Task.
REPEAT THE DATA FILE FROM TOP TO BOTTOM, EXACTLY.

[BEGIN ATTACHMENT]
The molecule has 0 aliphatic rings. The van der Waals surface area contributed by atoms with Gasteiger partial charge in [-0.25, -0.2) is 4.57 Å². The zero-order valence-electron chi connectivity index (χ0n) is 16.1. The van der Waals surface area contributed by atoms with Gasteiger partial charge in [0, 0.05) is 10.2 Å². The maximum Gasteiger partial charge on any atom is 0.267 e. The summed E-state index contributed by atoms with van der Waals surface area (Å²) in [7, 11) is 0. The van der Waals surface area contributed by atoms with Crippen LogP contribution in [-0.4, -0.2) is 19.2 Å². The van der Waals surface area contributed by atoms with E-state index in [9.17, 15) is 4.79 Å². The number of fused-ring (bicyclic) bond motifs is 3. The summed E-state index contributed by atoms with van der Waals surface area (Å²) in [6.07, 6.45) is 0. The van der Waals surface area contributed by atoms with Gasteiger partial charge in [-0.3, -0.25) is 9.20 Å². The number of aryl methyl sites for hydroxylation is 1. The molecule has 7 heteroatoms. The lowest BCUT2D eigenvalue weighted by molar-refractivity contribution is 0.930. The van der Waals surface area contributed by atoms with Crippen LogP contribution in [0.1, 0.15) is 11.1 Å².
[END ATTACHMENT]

The molecule has 0 aliphatic rings. The van der Waals surface area contributed by atoms with Gasteiger partial charge in [-0.25, -0.2) is 4.57 Å². The zero-order valence-electron chi connectivity index (χ0n) is 16.1. The van der Waals surface area contributed by atoms with Gasteiger partial charge in [0, 0.05) is 10.2 Å². The maximum Gasteiger partial charge on any atom is 0.267 e. The summed E-state index contributed by atoms with van der Waals surface area (Å²) in [7, 11) is 0. The van der Waals surface area contributed by atoms with Crippen LogP contribution in [-0.4, -0.2) is 19.2 Å². The van der Waals surface area contributed by atoms with E-state index in [9.17, 15) is 4.79 Å². The number of fused-ring (bicyclic) bond motifs is 3. The summed E-state index contributed by atoms with van der Waals surface area (Å²) in [6.07, 6.45) is 0. The van der Waals surface area contributed by atoms with Gasteiger partial charge in [-0.3, -0.25) is 9.20 Å². The number of aryl methyl sites for hydroxylation is 1. The molecule has 7 heteroatoms. The lowest BCUT2D eigenvalue weighted by molar-refractivity contribution is 0.930. The van der Waals surface area contributed by atoms with Crippen LogP contribution in [0.1, 0.15) is 11.1 Å².